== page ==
# Solving quadratic congruences

How do you solve congruences of the form x^{2} ≡ a (mod m)? Said another way,
how do you find square roots in modular arithmetic?

Every number theory book I've seen points out that the general problem of solving
x^{2} ≡ a (mod m) can be reduced to the solving the special case where m is a prime
then spends most of the time studying this special case in detail.
However, I haven't seen a book that is entirely clear on exactly how to reduce the general
problem to the problem of prime moduli, or
how you can unwind the reduction to produce a solution to the original problem. I will
try to fill in the gaps here.

Throughout these notes we will assume m and a have no factors in common.

## Reduce general moduli to prime power moduli

The first step in the reduction is clear. Factor the modulus m into prime powers:
m =
p_{1}^{e1}
p_{2}^{e2} ...
p_{r}^{er}.
If the congruence x^{2} ≡ a (mod m) has a solution, that solution is necessarily
a solution to each of the prime power congruences
x^{2} ≡ a (mod p_{i}^{ei}). Conversely, if you find solutions
to each of the prime power congruences,
you can use the
Chinese Remainder Theorem to produce a solution to the original problem.

## Reduce prime power moduli to prime moduli

This is the part that is often not presented clearly. Also, powers of 2 must be handled separately from powers of odd primes, and the former is sometimes neglected.

For any prime p, a necessary condition for x^{2} ≡ a (mod p^{n}) to
have a solution is for x^{2} ≡ a (mod p) to have a solution. (To
see this, note that if x^{2} - a is divisible by p^{n} then it is certainly
divisible by p.) Perhaps surprisingly, this is also a sufficient condition.

### Powers of 2

Let a be an odd integer. (Since we are assuming m and a are relatively prime, if m has a power of 2 as a factor, a must be odd.)

First, x^{2} ≡ a (mod 2) has a solution, namely x ≡ 1 (mod 2).

Next, x^{2} ≡ a (mod 4) has a solution if and only if a ≡ 1 (mod 4), in which case the solutions are x ≡ 1 (mod 4) and x ≡ 3 (mod 4).

Finally, for n ≥ 3, x^{2} ≡ a (mod 2^{n}) has four unique solutions
if a ≡ 1 (mod 8) and no solutions otherwise.

If a ≡ 1 (mod 8) then x^{2} ≡ a (mod 8) has four solutions: 1, 3, 5, and 7. The
solutions to x^{2} ≡ a (mod 2^{n}) for n > 3 can be found by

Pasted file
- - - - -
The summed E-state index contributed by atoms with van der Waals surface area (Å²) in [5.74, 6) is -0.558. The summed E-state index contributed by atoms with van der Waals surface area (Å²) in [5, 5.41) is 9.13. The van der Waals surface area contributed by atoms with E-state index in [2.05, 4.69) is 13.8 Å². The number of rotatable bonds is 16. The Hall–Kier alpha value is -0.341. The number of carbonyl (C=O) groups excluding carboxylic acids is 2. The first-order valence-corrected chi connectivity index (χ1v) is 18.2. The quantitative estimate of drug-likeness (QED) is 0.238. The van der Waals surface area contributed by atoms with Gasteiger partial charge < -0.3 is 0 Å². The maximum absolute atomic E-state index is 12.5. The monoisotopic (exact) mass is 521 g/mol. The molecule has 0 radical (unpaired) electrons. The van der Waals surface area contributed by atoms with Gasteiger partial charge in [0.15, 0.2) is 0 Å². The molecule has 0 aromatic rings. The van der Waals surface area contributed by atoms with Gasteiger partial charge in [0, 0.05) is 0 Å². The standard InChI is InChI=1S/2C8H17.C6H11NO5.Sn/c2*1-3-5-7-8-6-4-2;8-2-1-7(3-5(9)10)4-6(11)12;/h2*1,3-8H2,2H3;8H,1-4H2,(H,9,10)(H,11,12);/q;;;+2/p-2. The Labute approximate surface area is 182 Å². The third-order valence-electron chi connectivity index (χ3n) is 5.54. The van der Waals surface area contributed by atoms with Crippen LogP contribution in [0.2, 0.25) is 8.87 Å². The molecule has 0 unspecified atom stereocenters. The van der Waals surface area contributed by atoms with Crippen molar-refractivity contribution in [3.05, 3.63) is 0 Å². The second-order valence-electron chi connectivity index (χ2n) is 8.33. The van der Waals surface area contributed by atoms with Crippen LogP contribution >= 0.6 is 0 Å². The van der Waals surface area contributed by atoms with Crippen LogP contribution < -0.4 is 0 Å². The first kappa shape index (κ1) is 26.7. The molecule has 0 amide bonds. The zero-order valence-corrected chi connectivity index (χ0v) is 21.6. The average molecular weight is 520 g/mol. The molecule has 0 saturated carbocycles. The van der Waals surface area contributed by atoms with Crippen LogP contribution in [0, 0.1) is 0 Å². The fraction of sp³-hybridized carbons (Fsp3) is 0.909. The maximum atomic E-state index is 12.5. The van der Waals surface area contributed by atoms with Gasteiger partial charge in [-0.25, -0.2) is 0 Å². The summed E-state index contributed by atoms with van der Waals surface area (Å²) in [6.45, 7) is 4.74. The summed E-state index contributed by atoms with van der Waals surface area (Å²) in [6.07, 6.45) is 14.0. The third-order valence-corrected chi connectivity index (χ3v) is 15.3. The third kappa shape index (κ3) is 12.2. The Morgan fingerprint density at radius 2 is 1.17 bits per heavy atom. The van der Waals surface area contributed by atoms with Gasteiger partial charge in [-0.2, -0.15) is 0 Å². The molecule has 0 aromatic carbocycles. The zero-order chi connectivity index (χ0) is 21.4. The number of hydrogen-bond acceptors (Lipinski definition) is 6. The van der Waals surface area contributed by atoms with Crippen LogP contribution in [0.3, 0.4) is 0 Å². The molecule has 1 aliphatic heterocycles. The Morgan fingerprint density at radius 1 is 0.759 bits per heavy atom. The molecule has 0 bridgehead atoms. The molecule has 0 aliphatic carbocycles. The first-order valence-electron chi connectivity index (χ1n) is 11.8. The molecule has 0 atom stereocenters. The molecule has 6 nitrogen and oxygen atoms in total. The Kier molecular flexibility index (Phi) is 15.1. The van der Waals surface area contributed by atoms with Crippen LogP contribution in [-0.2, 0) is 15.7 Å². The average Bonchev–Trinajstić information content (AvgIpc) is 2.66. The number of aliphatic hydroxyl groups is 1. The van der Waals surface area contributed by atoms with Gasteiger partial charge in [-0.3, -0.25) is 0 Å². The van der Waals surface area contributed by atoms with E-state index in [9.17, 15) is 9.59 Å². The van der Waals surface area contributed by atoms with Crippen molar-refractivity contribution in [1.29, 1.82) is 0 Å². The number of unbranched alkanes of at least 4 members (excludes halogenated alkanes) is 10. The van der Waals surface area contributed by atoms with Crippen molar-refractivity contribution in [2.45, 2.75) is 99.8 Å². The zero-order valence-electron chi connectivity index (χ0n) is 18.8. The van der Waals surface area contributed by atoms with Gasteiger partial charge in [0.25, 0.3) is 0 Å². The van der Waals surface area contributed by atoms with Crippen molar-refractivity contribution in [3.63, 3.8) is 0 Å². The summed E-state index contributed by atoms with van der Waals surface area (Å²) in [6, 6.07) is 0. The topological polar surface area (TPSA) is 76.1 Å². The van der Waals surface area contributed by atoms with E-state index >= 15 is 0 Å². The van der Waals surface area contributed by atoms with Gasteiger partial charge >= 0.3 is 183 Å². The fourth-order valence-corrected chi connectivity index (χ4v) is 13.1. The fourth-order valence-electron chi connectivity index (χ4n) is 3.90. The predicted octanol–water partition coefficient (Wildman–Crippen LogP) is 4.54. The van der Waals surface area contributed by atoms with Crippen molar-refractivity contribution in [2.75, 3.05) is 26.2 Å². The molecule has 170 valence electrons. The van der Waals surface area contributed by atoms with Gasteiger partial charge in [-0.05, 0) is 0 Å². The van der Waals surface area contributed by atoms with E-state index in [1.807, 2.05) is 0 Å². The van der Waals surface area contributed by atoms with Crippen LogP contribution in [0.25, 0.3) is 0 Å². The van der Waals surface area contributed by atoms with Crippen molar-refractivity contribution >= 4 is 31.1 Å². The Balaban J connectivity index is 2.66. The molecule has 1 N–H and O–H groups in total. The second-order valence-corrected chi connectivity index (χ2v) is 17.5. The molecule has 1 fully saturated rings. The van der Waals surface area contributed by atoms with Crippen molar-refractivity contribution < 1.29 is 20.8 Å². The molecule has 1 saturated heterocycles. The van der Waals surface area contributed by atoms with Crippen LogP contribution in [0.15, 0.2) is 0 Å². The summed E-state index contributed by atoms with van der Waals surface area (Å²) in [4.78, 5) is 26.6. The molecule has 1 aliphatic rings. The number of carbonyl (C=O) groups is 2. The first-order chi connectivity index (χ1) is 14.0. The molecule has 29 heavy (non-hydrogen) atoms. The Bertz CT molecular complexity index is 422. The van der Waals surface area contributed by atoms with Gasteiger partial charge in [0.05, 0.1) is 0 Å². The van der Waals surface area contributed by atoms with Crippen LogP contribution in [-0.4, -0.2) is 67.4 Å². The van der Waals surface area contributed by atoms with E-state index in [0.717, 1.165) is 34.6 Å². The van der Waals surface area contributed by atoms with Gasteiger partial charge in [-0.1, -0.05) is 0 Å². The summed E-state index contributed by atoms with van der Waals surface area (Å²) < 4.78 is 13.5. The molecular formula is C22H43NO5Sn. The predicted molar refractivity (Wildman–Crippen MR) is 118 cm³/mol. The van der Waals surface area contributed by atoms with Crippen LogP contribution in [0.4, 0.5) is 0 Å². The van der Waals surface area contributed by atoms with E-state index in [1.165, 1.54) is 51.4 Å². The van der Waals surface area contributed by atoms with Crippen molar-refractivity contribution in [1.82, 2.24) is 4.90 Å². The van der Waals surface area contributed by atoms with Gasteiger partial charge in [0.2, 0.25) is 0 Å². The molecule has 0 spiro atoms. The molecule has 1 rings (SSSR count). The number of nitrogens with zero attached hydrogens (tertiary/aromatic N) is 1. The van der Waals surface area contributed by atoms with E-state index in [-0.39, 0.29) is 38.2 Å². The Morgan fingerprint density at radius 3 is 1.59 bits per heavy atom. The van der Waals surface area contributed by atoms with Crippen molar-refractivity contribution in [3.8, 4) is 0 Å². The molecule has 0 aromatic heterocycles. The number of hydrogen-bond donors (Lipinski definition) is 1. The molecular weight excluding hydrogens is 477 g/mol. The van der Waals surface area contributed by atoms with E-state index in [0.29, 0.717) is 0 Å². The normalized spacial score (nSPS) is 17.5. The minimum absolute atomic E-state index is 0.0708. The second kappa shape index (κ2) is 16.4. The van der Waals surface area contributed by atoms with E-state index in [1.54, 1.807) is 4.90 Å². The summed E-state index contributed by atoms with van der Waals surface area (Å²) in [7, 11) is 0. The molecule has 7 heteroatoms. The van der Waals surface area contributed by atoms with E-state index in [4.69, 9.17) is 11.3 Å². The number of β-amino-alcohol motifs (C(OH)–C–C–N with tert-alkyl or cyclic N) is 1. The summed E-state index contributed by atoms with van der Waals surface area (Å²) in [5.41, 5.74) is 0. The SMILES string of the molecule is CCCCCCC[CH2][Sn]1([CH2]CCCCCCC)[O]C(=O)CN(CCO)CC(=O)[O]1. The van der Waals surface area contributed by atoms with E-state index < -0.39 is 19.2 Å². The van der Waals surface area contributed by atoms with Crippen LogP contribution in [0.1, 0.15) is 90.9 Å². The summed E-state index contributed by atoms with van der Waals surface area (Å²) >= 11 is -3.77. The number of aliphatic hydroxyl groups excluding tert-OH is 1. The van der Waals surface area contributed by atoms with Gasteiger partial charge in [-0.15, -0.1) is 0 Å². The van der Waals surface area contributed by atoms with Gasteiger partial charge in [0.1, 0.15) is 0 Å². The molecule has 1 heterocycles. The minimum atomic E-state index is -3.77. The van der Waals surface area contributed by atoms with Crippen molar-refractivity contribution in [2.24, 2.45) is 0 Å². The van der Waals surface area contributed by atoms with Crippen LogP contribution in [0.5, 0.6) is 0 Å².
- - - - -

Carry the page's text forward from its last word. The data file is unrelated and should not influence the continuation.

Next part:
the procedure below that starts with each of the solutions (mod 8) and produces
solutions by induction for higher powers of 2.

Suppose x_{k}^{2} ≡ a (mod 2^{k}) for k ≥ 3. By definition, this
means x^{2} - a is divisible by 2^{k}. If (x^{2} - a)/2^{k} is odd, let i = 1.
Otherwise let i = 0. Then x_{k+1} defined by x_{k} + i 2^{k-1} is
a solution to x_{k+1}^{2} ≡ a (mod 2^{k+1}).

### Powers of odd primes

Let p be an odd prime and let a be any integer relatively prime to p.
Then there is a procedure based on Hensel's Lemma that can take a solution to x^{2} ≡ a (mod p)
and produce solutions to x^{2} ≡ a (mod p^{n}) for n = 2,
3, 4, etc.

Suppose x_{k} is a solution to x^{2} ≡ a (mod p^{k}) for some k ≥ 1.
Let y_{k} be a solution to 2 x_{k} y_{k} ≡ 1 (mod p).
Then x_{k+1} = x_{k} - (x_{k}^{2} - a)y_{k} is
a solution to x^{2} ≡ a (mod p^{k+1}).

The procedure above shows how to construct one solution to x^{2} ≡ a
(mod p^{n}) but it does not tell us whether there are more solutions.
Next we'll show that if we find a solution x, there is exactly one other
solution, -x. (Thanks to Nemo for
providing this proof.)

Suppose x^{2} = y^{2} ≡ a (mod p^{n}) where
p is an odd prime and a is relatively prime to p. Then
x^{2} - y^{2} ≡ (x - y)(x + y) ≡ 0 (mod p^{n}).
Thus p^{n} divides the product (x+y)(x-y) and so p divides the product as well.

If p divided both x+y and x-y, then p would divide both their sum and their difference, 2x and -2y.
Since p is an odd prime, p does not divide 2 and so p would divide both x and y.
Now x^{2} ≡ a (mod p^{n}),
and so x^{2} = k p^{n} + a for some k. If p divided x, then p would divide
x^{2}, and therefore p would divide a, and a would not be relatively
prime to p^{n}. Therefore p divides neither x nor y.
It follows that p either divides (x+y) or (x-y) but not both. Since
p^{n} divides (x+y)(x-y), it only divides one of (x+y) and (x-y).
Therefore, either x ≡ y (mod p^{n})
or x ≡ -y (mod p^{n}).
So if a has any square root modulo p^{n} — call it x — then it has
exactly two roots: x and -x.

## Odd prime moduli

We only consider odd primes here because the case p = 2 was handled above. Therefore we assume p is an odd prime in this section.

If x^{2} ≡ a (mod p) has a solution, we say a is a "quadratic
reside mod p." If this congruence has no solution, we say x is a "quadratic
non-residue mod p."

The congruence x^{2} ≡ a (mod p) either has no solutions or two solutions.
If x is a solution, so is -x.

Euler's Criterion says that an odd integer a relatively prime to p is a quadratic residue (mod p) if and only if
a^{(p-1)/2} ≡ 1 (mod p). This fact is enough to settle the question of whether
a is a quadratic residue. It could be used in a practical algorithm using
fast exponentiation.
However, there is an extensive and beautiful theory called "quadratic
reciprocity" that studies this problem further and produces more efficient
algorithms.

If a is a quadratic residue (mod p) and a ≡ 3 (mod 4) then a^{(p+1)/4} is a solution
to x^{2} ≡ a (mod p). If a ≡ 1 (mod 4) there is no analogous formula. In that case, one may use the Tonelli-Shanks algorithm. (Thanks to Alasdair McAndrew for pointing out this algorithm.)